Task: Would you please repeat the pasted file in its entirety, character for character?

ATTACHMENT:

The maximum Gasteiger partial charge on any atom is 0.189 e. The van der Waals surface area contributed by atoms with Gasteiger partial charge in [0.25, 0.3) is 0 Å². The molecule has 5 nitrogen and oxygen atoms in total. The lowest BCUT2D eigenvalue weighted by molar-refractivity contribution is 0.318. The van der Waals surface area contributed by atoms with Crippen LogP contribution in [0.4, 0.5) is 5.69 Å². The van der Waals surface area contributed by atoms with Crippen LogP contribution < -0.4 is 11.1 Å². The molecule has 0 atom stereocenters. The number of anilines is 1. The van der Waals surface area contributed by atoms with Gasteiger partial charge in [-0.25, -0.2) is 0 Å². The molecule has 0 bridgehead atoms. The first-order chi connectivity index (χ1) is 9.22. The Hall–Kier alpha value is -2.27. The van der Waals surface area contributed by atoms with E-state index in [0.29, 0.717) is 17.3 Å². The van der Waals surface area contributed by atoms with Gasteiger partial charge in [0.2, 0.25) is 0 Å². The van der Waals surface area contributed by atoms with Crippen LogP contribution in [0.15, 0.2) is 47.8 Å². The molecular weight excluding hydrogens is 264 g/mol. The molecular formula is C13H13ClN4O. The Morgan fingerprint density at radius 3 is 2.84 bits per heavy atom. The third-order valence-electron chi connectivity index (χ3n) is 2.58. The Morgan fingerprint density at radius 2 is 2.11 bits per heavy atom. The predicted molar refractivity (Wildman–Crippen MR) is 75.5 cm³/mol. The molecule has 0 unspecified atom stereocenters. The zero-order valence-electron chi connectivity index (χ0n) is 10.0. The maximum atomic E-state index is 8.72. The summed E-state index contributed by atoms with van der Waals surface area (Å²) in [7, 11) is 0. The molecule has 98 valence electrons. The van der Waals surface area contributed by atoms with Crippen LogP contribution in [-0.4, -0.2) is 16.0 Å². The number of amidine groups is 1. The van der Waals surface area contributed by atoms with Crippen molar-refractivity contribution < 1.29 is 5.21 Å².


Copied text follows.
The maximum Gasteiger partial charge on any atom is 0.189 e. The van der Waals surface area contributed by atoms with Gasteiger partial charge in [0.25, 0.3) is 0 Å². The molecule has 5 nitrogen and oxygen atoms in total. The lowest BCUT2D eigenvalue weighted by molar-refractivity contribution is 0.318. The van der Waals surface area contributed by atoms with Crippen LogP contribution in [0.4, 0.5) is 5.69 Å². The van der Waals surface area contributed by atoms with Crippen LogP contribution < -0.4 is 11.1 Å². The molecule has 0 atom stereocenters. The number of anilines is 1. The van der Waals surface area contributed by atoms with Gasteiger partial charge in [-0.25, -0.2) is 0 Å². The molecule has 0 bridgehead atoms. The first-order chi connectivity index (χ1) is 9.22. The Hall–Kier alpha value is -2.27. The van der Waals surface area contributed by atoms with E-state index in [0.29, 0.717) is 17.3 Å². The van der Waals surface area contributed by atoms with Gasteiger partial charge in [0.2, 0.25) is 0 Å². The van der Waals surface area contributed by atoms with Crippen LogP contribution in [0.15, 0.2) is 47.8 Å². The molecular weight excluding hydrogens is 264 g/mol. The molecular formula is C13H13ClN4O. The Morgan fingerprint density at radius 3 is 2.84 bits per heavy atom. The third-order valence-electron chi connectivity index (χ3n) is 2.58. The Morgan fingerprint density at radius 2 is 2.11 bits per heavy atom. The predicted molar refractivity (Wildman–Crippen MR) is 75.5 cm³/mol. The molecule has 0 unspecified atom stereocenters. The zero-order valence-electron chi connectivity index (χ0n) is 10.0. The maximum atomic E-state index is 8.72. The summed E-state index contributed by atoms with van der Waals surface area (Å²) in [7, 11) is 0. The molecule has 98 valence electrons. The van der Waals surface area contributed by atoms with Crippen LogP contribution in [-0.4, -0.2) is 16.0 Å². The number of amidine groups is 1. The van der Waals surface area contributed by atoms with Crippen molar-refractivity contribution < 1.29 is 5.21 Å².